Turf Toe

Article Author:
Fernando Aran
Article Editor:
Aaron Scott
Updated:
5/7/2019 7:08:04 PM
PubMed Link:
Turf Toe

Introduction

The term “turf toe” was initially described by Bowers in 1976 as a sprain of the plantar capsule–ligament of the great toe metatarsophalangeal (MTP) joint. It occurs secondary to a forceful hyperextension of the first MTP joint. Injury to the plantar plate of the great toe leads to pain with push off and reduced agility. It can be a devastating injury in the elite athlete, but also a nuisance in the general population.[1][2][3][4][5]

Etiology

Turf toe is most commonly sustained as a result of forceful hyperextension of the first MTP joint. Turf toe can occur during many sports such as basketball, soccer, and gymnastics, but it is most commonly described in football, and the prevalence is far greater in athletes who play on an artificial field since it is more rigid than a natural grass field. This injury was prevalent on the astroturf (short-pile) fields of the past, because it was a much less compliant surface and placed more strain on the feet of the players. Modern (high-pile) turf behaves in a way more similar to natural turf, and the prevalence of the injury has decreased.

Pathophysiology

The first MTP is a ginglymi arthrodial joint which functions as a hinge and a sliding joint. The shallow articulation between the convex metatarsal head and concave base of the proximal phalanx articular surface results in little bony stability. Therefore, it relies on the complex attachments of the capsule, ligaments, and musculotendinous structures surrounding the joint. The plantar plate is the strongest stabilizer of the first MTP joint and is composed of a thickening of the joint capsule. It attaches to the transverse head of the adductor hallucis, the flexor tendon sheath, and the deep transverse intermetatarsal ligament. The classification system is composed of the degree of injury to the plantar plate:

  • Grade I injury is a sprain of the plantar plate
  • Grade II is a partial tear of the plantar plate
  • Grade III is a complete tear of the plantar plate

History and Physical

The patient will commonly complain of pain and swelling of the first metatarsophalangeal joint. The patient may also complain of antalgic gait and pain especially with foot flat to toe off during the gait cycle. The patient may or may not describe an inciting event of an acute forceful hyperextension of the first MTP. There have also been reports of subacute to the chronic development of turf toe.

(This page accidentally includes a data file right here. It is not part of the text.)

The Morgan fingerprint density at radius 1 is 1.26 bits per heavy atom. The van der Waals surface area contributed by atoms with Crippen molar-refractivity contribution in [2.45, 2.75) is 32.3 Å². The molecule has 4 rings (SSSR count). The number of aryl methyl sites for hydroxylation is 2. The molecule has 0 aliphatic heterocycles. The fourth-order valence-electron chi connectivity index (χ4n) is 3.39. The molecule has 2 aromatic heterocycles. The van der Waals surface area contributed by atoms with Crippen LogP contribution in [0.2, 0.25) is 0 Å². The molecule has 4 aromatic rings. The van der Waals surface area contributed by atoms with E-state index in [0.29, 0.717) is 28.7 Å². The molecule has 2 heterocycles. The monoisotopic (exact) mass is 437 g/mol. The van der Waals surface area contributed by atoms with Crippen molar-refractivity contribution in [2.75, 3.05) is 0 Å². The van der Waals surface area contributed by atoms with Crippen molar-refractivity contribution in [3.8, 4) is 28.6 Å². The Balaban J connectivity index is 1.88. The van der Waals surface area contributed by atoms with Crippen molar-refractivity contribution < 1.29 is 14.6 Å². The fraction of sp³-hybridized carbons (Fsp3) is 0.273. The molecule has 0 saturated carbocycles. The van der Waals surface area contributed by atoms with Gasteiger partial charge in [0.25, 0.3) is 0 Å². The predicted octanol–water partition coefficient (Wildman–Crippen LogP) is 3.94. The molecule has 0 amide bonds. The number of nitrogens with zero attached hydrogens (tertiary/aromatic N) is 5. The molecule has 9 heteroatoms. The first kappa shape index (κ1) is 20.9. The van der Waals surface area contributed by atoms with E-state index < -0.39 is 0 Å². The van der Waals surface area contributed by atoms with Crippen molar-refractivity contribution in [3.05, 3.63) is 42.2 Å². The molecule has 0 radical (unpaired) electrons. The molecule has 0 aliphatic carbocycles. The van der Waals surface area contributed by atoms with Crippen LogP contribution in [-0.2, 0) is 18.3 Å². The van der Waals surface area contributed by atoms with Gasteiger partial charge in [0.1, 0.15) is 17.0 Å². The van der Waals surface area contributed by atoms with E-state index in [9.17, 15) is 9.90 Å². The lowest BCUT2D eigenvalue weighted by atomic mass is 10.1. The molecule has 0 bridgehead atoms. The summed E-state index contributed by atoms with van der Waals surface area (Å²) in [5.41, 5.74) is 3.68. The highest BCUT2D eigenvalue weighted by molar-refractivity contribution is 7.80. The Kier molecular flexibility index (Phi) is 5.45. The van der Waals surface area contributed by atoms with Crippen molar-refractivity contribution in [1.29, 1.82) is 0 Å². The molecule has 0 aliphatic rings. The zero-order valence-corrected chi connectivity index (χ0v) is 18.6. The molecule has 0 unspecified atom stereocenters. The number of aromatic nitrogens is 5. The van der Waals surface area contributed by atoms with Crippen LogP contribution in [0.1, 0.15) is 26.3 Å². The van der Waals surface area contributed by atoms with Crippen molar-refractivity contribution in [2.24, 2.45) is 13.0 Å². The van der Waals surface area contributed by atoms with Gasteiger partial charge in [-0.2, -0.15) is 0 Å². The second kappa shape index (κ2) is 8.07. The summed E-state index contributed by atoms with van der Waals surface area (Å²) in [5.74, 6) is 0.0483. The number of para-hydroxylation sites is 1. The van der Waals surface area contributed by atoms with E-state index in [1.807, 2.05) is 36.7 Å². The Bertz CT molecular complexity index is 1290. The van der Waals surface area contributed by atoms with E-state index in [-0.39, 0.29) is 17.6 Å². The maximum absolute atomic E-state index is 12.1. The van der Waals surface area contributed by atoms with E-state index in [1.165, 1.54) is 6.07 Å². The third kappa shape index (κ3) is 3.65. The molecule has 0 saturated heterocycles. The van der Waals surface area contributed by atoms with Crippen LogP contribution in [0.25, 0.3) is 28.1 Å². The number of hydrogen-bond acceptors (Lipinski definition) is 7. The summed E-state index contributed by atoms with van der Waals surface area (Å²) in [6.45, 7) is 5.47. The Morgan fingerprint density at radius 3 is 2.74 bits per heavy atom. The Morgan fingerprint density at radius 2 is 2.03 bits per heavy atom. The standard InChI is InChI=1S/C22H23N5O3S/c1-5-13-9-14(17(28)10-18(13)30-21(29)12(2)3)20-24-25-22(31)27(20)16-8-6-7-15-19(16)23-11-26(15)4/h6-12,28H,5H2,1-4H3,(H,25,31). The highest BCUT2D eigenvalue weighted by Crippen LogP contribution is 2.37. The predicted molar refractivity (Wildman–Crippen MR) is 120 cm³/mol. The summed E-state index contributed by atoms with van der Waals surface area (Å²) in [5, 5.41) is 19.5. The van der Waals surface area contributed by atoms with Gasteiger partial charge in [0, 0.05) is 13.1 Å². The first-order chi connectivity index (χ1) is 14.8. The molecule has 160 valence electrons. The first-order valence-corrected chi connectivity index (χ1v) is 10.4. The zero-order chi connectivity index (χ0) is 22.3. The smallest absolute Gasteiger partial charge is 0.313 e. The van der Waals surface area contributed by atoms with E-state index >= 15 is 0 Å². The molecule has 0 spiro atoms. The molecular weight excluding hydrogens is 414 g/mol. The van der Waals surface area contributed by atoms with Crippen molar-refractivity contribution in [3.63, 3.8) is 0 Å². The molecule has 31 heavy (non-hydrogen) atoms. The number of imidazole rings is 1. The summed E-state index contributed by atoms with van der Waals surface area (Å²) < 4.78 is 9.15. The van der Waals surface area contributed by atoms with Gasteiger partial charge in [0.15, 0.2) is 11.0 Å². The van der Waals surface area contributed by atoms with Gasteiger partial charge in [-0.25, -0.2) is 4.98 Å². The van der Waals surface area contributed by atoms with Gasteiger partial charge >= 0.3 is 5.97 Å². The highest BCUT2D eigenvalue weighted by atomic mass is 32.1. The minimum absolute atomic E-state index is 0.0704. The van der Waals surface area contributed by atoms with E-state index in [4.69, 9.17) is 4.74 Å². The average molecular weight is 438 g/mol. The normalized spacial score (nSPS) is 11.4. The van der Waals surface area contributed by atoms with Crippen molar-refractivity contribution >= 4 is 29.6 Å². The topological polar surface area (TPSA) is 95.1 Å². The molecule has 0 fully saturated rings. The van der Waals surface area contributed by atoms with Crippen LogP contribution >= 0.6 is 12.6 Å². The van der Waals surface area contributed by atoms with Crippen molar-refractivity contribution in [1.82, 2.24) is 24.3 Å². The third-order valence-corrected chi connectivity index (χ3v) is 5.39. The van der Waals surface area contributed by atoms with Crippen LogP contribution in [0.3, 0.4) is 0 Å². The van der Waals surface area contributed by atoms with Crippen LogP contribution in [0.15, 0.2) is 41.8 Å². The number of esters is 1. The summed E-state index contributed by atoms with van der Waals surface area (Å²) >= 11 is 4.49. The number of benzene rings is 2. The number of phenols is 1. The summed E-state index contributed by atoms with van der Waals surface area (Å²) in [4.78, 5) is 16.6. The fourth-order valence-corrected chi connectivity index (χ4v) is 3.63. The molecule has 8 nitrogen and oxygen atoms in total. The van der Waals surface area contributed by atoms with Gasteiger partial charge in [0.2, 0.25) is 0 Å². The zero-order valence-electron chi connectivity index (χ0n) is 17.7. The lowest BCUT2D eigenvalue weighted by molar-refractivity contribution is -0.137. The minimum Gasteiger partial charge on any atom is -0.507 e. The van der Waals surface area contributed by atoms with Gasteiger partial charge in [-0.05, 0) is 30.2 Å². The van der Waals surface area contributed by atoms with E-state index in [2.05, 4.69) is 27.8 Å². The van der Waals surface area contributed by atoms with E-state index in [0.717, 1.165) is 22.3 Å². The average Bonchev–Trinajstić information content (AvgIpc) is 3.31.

A physical exam should consist of inspection, palpation, ROM, muscle strength testing, and special testing.

  • Inspection: There may be swelling and ecchymosis of the first MTP.  The examiner should evaluate patients gait pattern and note an antalgic gait especially with the patient favoring toe-off. The patient will find it difficult to perform toe raises on the affected side.  The examiner should also note any obvious deformities of the joint including dislocation, hallux valgus, or hallux varus deformities.
  • Palpation: There should be point tenderness over the plantar aspect of the first MTP. There can also be tenderness over medial and lateral, or dorsal joint. Examiner should compare the location of the sesamoid bone to the unaffected side to assess proximal migration.  
  • ROM: Examiner should evaluate passive and active ROM. The patient will complain of pain with extension of the first MTP with passive ROM. The patient will complain of pain with active flexion of the first MTP.
  • Muscle strength: Examiner can have patient flex toes or extend toe against resistance. Abduction can also be performed.
  • Special testing: Examiner can perform a valgus and varus stress test of the first MTP joint to assess medial and lateral stability. Vertical Lachman test will test the degree of vertical translation of the proximal phalanx compared to the metatarsal; it is important to compare this to the contralateral side. A positive test has more laxity than the contralateral side.
  • To perform vertical Lachman, the examiner should neutralize the metatarsal head in one hand and the base of the proximal phalanx in the other, the maneuver is one of pure vertical translation at the joint. Normally a competent plantar plate will not allow for any vertical translation, but normal variations of soft tissue compliance make it important to compare the affected toe to the unaffected side.

Evaluation

Initial imaging studies should be limited to AP, lateral, and axial sesamoid weight-bearing radiographs to assess for fracture or dislocation. Bilateral radiographs should be obtained to assess the migration of sesamoid bone for migration or fracture. Radiographs should be normal, but there may be noted soft tissue swelling.[6][7][8][9][10]

MRI without contrast should be performed to evaluate for soft tissue pathology. MRI can evaluate for a plantar plate or surrounding soft tissue injury. It can also assess the articular surface of the joint. If this becomes a chronic process, there may be a degenerative change of the joint which could lead to hallux rigidus or a traumatic bunion. T2 MRI sequences will best identify acute inflammatory changes.

Treatment / Management

Anderson Classification

Turf toe is diagnosed depending on physical exam and imaging findings. It is graded on a scale of 1 to 3 according to the Anderson classification system.

  • Grade 1: Acute sprain without bony pathology or joint instability.  The patient will have normal ROM and should be able to weight bear.